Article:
Erdogan and refugees

Erdogan and refugees

Burak Kara

Turkey is significantly expanding its program to facilitate the return of Syrian refugees. Despite the willingness of the authorities to help the “fraternal people”, the dominance of foreigners causes more and more irritation among ordinary Turks. This is skillfully used by the Turkish opposition parties, which are preparing with might and main for the upcoming parliamentary and presidential elections in the country.
Turkish President Recep Tayyip Erdogan has once again taken on Syrian refugees. This time he announced the return home of 1 million people. At the same time, the details are important. As conceived by the authorities, people are not expelled, but they are created appropriate conditions for voluntary return.
“We did not just open our doors to save the lives and honor of the oppressed,” the president said. “We have also made and are making every effort to ensure that they return to their homes.”
In total, about 4 million Syrian and another 2 million Iraqi and Afghan refugees live in Turkey. This makes the country the largest sheltered region in the world.
Despite the fact that the Turkish authorities refer to the Syrians who arrived in the country as brothers, the presence of such a large number of foreigners has long been a problem. Especially against the backdrop of a difficult financial and economic situation.
At the everyday level, relations between Syrians and Turks are also not always serene. An example is the events of a year ago in Ankara, where the murder of a local teenager provoked anti-Syrian pogroms. The crowd destroyed and set fire to Syrian cafes and shops, and the police had to evacuate the Arab population on buses.
There are many posts on social media by Turks who are angry that foreigners are flying their flags in Turkish cities and getting help from the authorities, while many locals are trying to make ends meet.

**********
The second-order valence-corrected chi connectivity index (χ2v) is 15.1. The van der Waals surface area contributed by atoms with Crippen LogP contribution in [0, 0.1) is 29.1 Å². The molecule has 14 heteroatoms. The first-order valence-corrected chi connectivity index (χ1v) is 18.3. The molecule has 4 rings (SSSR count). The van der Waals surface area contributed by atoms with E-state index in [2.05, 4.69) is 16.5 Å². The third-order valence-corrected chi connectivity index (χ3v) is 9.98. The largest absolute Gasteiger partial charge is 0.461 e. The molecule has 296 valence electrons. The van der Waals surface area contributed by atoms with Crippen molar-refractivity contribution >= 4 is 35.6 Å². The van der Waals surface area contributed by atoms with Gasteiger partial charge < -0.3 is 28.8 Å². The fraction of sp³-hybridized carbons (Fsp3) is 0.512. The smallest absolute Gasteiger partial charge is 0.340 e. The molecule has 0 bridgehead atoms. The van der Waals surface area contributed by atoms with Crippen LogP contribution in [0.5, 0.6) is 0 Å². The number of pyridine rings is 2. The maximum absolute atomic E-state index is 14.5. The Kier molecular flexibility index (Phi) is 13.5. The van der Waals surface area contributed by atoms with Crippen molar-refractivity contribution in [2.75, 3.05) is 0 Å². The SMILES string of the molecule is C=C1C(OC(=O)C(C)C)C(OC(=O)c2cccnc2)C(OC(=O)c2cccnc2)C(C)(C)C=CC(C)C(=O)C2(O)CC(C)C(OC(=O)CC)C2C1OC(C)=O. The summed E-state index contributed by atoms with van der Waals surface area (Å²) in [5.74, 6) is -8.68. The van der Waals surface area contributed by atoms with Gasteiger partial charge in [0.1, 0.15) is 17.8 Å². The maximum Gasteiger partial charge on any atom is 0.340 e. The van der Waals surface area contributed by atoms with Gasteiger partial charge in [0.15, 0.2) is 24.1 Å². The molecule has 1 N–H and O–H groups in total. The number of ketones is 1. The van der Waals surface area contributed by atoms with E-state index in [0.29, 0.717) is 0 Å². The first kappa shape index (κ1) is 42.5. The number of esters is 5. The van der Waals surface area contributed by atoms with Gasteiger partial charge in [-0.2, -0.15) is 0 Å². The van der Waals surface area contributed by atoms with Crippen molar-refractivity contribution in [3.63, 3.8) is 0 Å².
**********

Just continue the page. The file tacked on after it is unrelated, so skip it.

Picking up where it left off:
Where will the Syrians be sent?
According to the Turkish leader, 500,000 refugees have already returned to the safe regions of Syria. Erdogan calls safe the lands that are not controlled by the forces of Bashar al-Assad.
First of all, this is Idlib, where the families of the radicals were evacuated. Also, these are border areas in northern Syria, where Kurdish administrations used to operate.
Thanks to Ankara’s “anti-terrorist operations”, the Kurds were pushed back. Now the area is in the hands of pro-Turkish formations. It is these territories that Turkey populates with refugees. And it’s not the first year. Because of this, the media often accused Erdogan of so-called demographic engineering. That is, in the policy of conscious replacement of the Kurdish minority by the Arab population. Refugees transferred to these areas are accommodated in special briquette houses, also built by the Turkish authorities.
“We are preparing a new project that will enable 1 million of our Syrian brothers to return home. This is a very extensive project that we will implement with lo-cal councils in 13 regions, including Aazaz, Tel Ab-yad, Jerablus,” the Turkish president said in a video message on house handover ceremony in Idlib.
As the head of state pointed out, the authorities have already built more than 57,000 briquette houses and another 20,000 will be built in new residential areas. There will also be mosques, schools, medical centers and social facilities.
Why now